There are a multitude of reasons driving the growth of antibiotic alternatives. Organic production eliminated antibiotic use in 2014 in the United States. In European markets, they are prohibited or severely limited. Pressure from regulatory organizations and markets to use more sustainable management techniques will not be slowing any time soon. The prevailing evidence supports that responsible streptomycin applications do not seem to select for resistance in the pathogen. Yet, resistance continues to appear in commercial settings.
So, what are these biological materials and how do they work? In the ‘What is Biocontrol?’ tab above, Amara provides an excellent overview of biocontrol, as defined by the EPA and industry. Here I’ll review the biological modes of action and specific materials available in the context of fire blight management. I’ll also provide a snapshot of how biological programs have performed in our research orchards. There is no intention to endorse any specific trade products, rather this is an attempt to provide a neutral perspective and overview of the current market.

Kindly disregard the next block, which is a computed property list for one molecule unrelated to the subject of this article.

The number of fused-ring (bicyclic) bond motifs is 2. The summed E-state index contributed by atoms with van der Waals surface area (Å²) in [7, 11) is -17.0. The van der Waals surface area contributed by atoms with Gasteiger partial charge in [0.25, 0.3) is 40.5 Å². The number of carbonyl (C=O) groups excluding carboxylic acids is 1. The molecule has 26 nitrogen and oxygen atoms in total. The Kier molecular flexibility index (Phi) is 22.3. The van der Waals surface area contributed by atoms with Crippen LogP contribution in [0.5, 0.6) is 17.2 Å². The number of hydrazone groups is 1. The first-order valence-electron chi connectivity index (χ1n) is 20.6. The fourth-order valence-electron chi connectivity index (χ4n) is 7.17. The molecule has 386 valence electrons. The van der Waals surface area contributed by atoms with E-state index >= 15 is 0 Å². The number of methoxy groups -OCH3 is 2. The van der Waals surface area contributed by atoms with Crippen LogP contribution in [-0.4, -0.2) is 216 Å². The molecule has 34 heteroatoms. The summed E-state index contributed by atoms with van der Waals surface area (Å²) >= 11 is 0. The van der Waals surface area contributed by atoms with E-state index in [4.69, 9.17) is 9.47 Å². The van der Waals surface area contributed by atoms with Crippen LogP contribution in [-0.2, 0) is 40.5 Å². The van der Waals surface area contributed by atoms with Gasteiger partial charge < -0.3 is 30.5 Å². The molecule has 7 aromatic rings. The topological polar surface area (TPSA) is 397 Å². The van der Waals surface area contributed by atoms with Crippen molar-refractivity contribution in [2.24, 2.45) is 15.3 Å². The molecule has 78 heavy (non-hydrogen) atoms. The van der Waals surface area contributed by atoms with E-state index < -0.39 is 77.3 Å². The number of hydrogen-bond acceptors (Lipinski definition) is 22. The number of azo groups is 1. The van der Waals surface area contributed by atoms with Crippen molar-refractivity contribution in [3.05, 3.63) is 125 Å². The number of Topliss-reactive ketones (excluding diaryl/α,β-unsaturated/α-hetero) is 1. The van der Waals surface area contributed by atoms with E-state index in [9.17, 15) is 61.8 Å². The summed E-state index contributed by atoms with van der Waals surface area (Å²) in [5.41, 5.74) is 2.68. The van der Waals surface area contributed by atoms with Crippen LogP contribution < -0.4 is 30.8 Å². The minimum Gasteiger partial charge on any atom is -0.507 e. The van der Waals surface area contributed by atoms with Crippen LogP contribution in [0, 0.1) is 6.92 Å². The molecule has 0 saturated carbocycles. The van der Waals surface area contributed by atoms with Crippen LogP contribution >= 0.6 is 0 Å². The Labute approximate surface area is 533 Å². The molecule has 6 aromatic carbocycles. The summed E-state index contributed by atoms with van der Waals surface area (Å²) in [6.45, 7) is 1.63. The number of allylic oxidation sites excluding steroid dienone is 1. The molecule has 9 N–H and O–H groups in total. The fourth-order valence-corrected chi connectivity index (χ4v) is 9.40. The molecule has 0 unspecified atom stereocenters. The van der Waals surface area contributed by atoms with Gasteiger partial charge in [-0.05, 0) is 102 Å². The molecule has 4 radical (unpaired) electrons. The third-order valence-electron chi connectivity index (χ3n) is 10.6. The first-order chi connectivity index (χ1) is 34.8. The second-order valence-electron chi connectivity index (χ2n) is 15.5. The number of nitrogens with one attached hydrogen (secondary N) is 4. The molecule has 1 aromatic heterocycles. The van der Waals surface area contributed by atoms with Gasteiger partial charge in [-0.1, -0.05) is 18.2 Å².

Biological Modes of Action
Biological materials available for fire blight management are typically biopesticides falling into the biochemical or microbial category. This means they are derived from natural sources (i.e. plant extracts or minerals) or they are composed of microcorganisms and/or their products.